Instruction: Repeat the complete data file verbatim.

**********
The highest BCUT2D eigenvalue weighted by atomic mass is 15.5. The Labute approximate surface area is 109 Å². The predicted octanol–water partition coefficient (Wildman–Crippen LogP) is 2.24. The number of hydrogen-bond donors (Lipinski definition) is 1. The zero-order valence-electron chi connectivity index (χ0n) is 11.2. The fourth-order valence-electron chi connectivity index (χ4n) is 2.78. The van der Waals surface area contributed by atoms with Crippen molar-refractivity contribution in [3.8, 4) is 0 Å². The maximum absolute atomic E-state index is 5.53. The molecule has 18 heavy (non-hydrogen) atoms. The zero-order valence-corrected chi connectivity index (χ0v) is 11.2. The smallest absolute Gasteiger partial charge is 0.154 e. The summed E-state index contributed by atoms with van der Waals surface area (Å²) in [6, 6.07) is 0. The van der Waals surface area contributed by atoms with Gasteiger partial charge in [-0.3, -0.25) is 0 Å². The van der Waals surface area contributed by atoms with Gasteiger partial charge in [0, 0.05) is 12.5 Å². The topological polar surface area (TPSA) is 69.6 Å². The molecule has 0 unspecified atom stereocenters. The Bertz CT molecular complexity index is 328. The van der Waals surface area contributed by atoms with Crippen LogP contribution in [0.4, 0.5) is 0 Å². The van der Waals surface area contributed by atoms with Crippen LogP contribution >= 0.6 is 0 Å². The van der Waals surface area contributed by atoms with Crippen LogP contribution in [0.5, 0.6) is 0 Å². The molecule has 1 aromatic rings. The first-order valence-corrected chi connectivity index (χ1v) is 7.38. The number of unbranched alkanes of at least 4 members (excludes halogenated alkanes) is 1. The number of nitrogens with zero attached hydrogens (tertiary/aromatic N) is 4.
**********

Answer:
The highest BCUT2D eigenvalue weighted by atomic mass is 15.5. The Labute approximate surface area is 109 Å². The predicted octanol–water partition coefficient (Wildman–Crippen LogP) is 2.24. The number of hydrogen-bond donors (Lipinski definition) is 1. The zero-order valence-electron chi connectivity index (χ0n) is 11.2. The fourth-order valence-electron chi connectivity index (χ4n) is 2.78. The van der Waals surface area contributed by atoms with Crippen molar-refractivity contribution in [3.8, 4) is 0 Å². The maximum absolute atomic E-state index is 5.53. The molecule has 18 heavy (non-hydrogen) atoms. The zero-order valence-corrected chi connectivity index (χ0v) is 11.2. The smallest absolute Gasteiger partial charge is 0.154 e. The summed E-state index contributed by atoms with van der Waals surface area (Å²) in [6, 6.07) is 0. The van der Waals surface area contributed by atoms with Gasteiger partial charge in [-0.3, -0.25) is 0 Å². The van der Waals surface area contributed by atoms with Gasteiger partial charge in [0, 0.05) is 12.5 Å². The topological polar surface area (TPSA) is 69.6 Å². The molecule has 0 unspecified atom stereocenters. The Bertz CT molecular complexity index is 328. The van der Waals surface area contributed by atoms with Crippen LogP contribution in [0.4, 0.5) is 0 Å². The van der Waals surface area contributed by atoms with Crippen LogP contribution >= 0.6 is 0 Å². The van der Waals surface area contributed by atoms with Crippen LogP contribution in [0.5, 0.6) is 0 Å². The molecule has 1 aromatic rings. The first-order valence-corrected chi connectivity index (χ1v) is 7.38. The number of unbranched alkanes of at least 4 members (excludes halogenated alkanes) is 1. The number of nitrogens with zero attached hydrogens (tertiary/aromatic N) is 4.